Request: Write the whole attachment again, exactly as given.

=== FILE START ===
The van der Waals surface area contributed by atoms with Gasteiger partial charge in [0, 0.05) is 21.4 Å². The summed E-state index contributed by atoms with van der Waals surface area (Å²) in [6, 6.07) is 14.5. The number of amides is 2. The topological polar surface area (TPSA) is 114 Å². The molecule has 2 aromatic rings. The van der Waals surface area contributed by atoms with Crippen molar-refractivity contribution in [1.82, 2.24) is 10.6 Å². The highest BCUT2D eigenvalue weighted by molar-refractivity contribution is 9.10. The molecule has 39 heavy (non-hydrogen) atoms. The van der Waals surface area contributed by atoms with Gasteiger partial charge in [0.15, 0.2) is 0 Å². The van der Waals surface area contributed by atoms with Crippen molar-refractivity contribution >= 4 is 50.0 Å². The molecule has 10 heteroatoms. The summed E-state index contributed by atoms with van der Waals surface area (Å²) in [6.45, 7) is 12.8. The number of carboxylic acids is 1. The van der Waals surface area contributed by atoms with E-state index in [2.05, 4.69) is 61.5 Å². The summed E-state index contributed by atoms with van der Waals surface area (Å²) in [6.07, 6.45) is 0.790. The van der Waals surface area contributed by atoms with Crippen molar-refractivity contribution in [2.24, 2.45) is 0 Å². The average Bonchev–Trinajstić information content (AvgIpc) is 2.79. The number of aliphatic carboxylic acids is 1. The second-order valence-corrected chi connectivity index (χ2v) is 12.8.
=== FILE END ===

The van der Waals surface area contributed by atoms with Gasteiger partial charge in [0, 0.05) is 21.4 Å². The summed E-state index contributed by atoms with van der Waals surface area (Å²) in [6, 6.07) is 14.5. The number of amides is 2. The topological polar surface area (TPSA) is 114 Å². The molecule has 2 aromatic rings. The van der Waals surface area contributed by atoms with Crippen molar-refractivity contribution in [1.82, 2.24) is 10.6 Å². The highest BCUT2D eigenvalue weighted by molar-refractivity contribution is 9.10. The molecule has 39 heavy (non-hydrogen) atoms. The van der Waals surface area contributed by atoms with Gasteiger partial charge in [0.15, 0.2) is 0 Å². The van der Waals surface area contributed by atoms with Crippen molar-refractivity contribution >= 4 is 50.0 Å². The molecule has 10 heteroatoms. The summed E-state index contributed by atoms with van der Waals surface area (Å²) in [6.45, 7) is 12.8. The number of carboxylic acids is 1. The van der Waals surface area contributed by atoms with E-state index in [2.05, 4.69) is 61.5 Å². The summed E-state index contributed by atoms with van der Waals surface area (Å²) in [6.07, 6.45) is 0.790. The van der Waals surface area contributed by atoms with Crippen molar-refractivity contribution in [2.24, 2.45) is 0 Å². The average Bonchev–Trinajstić information content (AvgIpc) is 2.79. The number of aliphatic carboxylic acids is 1. The second-order valence-corrected chi connectivity index (χ2v) is 12.8.